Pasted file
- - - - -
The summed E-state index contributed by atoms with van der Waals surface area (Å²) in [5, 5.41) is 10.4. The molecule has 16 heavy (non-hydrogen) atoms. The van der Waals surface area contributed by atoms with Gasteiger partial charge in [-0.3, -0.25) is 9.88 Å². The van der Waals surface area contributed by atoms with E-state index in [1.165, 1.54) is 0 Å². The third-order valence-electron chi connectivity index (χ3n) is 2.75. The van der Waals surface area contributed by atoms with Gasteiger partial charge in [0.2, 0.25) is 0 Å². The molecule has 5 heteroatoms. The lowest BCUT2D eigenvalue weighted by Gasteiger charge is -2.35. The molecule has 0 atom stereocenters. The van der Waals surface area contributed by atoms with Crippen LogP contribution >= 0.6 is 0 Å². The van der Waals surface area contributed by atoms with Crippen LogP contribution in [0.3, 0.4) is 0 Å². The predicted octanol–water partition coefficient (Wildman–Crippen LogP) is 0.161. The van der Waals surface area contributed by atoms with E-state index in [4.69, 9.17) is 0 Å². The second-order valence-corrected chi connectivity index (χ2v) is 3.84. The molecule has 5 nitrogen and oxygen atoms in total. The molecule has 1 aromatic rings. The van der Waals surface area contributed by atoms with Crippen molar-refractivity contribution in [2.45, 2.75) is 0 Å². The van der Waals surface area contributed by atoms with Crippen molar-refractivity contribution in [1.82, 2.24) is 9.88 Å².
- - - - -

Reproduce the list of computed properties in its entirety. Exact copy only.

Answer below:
The summed E-state index contributed by atoms with van der Waals surface area (Å²) in [5, 5.41) is 10.4. The molecule has 16 heavy (non-hydrogen) atoms. The van der Waals surface area contributed by atoms with Gasteiger partial charge in [-0.3, -0.25) is 9.88 Å². The van der Waals surface area contributed by atoms with E-state index in [1.165, 1.54) is 0 Å². The third-order valence-electron chi connectivity index (χ3n) is 2.75. The van der Waals surface area contributed by atoms with Gasteiger partial charge in [0.2, 0.25) is 0 Å². The molecule has 5 heteroatoms. The lowest BCUT2D eigenvalue weighted by Gasteiger charge is -2.35. The molecule has 0 atom stereocenters. The van der Waals surface area contributed by atoms with Crippen LogP contribution >= 0.6 is 0 Å². The van der Waals surface area contributed by atoms with Crippen LogP contribution in [0.3, 0.4) is 0 Å². The predicted octanol–water partition coefficient (Wildman–Crippen LogP) is 0.161. The van der Waals surface area contributed by atoms with E-state index in [4.69, 9.17) is 0 Å². The second-order valence-corrected chi connectivity index (χ2v) is 3.84. The molecule has 5 nitrogen and oxygen atoms in total. The molecule has 1 aromatic rings. The van der Waals surface area contributed by atoms with Crippen molar-refractivity contribution in [2.45, 2.75) is 0 Å². The van der Waals surface area contributed by atoms with Crippen molar-refractivity contribution in [1.82, 2.24) is 9.88 Å².